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Marriage Advice From A Christian Perspective

The Importance of Forgiveness in Love

  • Michael Smalley, M.A. Michael Smalley is a marriage and family counselor
  • 2000 12 Dec
  • COMMENTS
The Importance of Forgiveness in Love
Love. What a powerful feeling to know you are with the one person you believe to be the only one right for you! There's a magical moment when you realize you can't imagine spending another day without this person next to you. Every thought is consumed with fantasies and incredible expectations for the future. Sound familiar?

You might be experiencing these very feelings right now: excitement, anticipation and confidence. Amy and I were in this mode just two weeks after we started dating. We actually discussed marriage on the second day. There was no doubt for either of us that we were meant to be together. I felt like nothing or no one could ever prevent our being together "till death do us part." That is, till I made a visit to Conroe, Texas, just two weeks after we started dating.

Amy gave me permission to use this illustration from our own lives because it was such a major turning point in our relationship.

I couldn't believe I was on a plane going to see the one woman I had dreamed about for three years. I met Amy when I was a freshman at Baylor and she was a sophomore. I became a yell-leader, which is just a way to say I was a male cheerleader, just to be close to her and to try to win her over. My plans didn't quite work out like I'd hoped, for when I made the team and became closer to Amy, I found out she was practically engaged. I discovered this only three months after making the yell-leading squad, and Amy had been the only reason I had joined it.

Obviously things worked out. Our experience is a long and incredible story of God's grace and miraculous power. But only two weeks into our budding relationship, Amy shared something that would change the course of our relationship forever.

We had just spent a wonderful day on Lake Conroe, jet-skiing, sun tanning and having fun in the humid, stifling heat of Conroe, Texas, just north of Houston. It felt like I was living a dream, which was partly true, because a dream was all I had had for three years prior to this day. Everything seemed perfect, everything seemed blessed by God. Well, almost everything.

After spending the day at Lake Conroe, Amy and I were sitting on a couch in her parents' house. I don't remember exactly what we were doing, but I remember vividly what happened next. Amy looked up at me cautiously.

"I have to tell you something," she said in a quiet voice.

"OK," I quickly responded, like it was no big deal.

"Well, it's serious, and I don't want to hide anything from you in this relationship," she said hesitantly. I wanted to stop her, because her face appeared to say, "This might end what we have here!" I didn't want any part of that, but thanks to God, what Amy shared next opened my eyes to a new world of the power of forgiveness.

"I want you to know that I'm not a virgin." Amy almost seemed to grimace at the sound of her own voice, like she was now something less than what she'd been only seconds before.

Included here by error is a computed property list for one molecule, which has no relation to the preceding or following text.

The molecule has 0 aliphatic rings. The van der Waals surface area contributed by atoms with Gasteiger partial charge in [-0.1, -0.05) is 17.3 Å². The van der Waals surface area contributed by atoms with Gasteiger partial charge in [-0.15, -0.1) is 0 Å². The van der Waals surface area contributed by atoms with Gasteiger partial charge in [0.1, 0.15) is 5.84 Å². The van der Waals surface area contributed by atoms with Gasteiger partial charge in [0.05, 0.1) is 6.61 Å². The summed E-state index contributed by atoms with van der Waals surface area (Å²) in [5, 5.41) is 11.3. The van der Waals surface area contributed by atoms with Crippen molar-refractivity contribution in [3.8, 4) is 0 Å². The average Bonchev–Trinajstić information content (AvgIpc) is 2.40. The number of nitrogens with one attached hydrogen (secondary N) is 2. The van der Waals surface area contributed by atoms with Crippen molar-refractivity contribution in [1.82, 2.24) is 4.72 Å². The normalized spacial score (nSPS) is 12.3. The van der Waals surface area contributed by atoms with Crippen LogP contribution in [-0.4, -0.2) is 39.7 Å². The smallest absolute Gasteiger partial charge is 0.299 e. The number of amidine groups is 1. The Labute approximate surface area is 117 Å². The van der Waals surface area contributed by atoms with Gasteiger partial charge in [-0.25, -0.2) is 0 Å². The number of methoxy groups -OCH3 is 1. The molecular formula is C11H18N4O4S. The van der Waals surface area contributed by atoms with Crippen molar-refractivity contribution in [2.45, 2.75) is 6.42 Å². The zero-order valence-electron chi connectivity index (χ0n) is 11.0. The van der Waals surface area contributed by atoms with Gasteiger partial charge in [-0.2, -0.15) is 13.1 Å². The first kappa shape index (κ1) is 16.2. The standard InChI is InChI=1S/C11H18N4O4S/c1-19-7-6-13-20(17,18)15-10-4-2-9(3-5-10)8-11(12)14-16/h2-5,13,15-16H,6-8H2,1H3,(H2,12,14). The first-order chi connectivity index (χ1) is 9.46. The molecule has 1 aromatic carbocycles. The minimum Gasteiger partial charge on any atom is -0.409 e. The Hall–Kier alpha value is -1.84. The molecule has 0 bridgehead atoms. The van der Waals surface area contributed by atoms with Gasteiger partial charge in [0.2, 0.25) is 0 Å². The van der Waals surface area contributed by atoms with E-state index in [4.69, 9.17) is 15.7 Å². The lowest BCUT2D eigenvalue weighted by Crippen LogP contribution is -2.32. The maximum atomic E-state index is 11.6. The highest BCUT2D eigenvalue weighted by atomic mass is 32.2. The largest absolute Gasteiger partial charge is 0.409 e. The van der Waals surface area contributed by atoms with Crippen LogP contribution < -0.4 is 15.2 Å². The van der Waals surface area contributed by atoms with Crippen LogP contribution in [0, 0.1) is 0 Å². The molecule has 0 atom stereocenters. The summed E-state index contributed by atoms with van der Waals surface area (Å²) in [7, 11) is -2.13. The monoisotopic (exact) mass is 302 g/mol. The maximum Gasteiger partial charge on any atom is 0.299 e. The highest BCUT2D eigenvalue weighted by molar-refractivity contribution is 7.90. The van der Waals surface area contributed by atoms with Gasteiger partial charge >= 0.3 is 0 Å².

The statement took me by surprise, so I didn't say anything at first. This allowed Amy to open up even more, "I wanted you to know because I wanted to give you the opportunity to end this relationship before it got any more serious."

"End this relationship!" I thought to myself, "Did I just hear that?" The one woman I've dreamt about for three years now believes she is not worth my interest any longer because she's not a virgin. I was stunned. Not to hear that she wasn't a virgin, but because she thought I might not want to date her because of it.

Amy began to cry ever so slightly, and I noticed the gleam of her tears running down the side of her cheek in the dim light. Since then, Amy has said that what happened next freed her to experience the full weight of God's forgiveness and allowed her to move gracefully into her future by forgiving her past.

I'd like to admit that what I did was all my idea. But I would be less than honest in doing so. However, I am glad it happened. As we both sat on the couch in an awkward silence, Amy wondering what our future was to be, and myself wondering what to say next, God reminded me of a story.

I didn't say a word, but instead, got up and went into the bathroom. I got a bucket and cloth. Amy must have been confused. Still silent, I knelt down before Amy and began cleansing her feet with the cloth and bucket of water. The moment is forever etched in our memories.

As each stroke of the cloth touched her bare feet, I reminded Amy of all the ways she was blessed by God. I reminded her of the innocence that was hers in Christ. I reminded her that if I expected to marry someone perfect, I'd never get married. We both started weeping! It was magical for the two of us.

This kind of experience is what makes forgiveness a necessity for any relationship, especially the relationship of a husband and wife. One of the privileges of being an adult is to experience life's greatest joys and its greatest sorrows. We become capable of making very important decisions affecting the rest of our lives. Our decisions may require that we seek or accept forgiveness.

This is the first article in a series of articles focused on forgiveness, if you would like to learn more about this topic and many other issues regarding your most important relationships, please visit our Web site at www.smalleyonline.com/home.htm

How can you strengthen your marriage? Read Michael's tips on Becoming One: A Foundational Principle for a Passionate Marriage.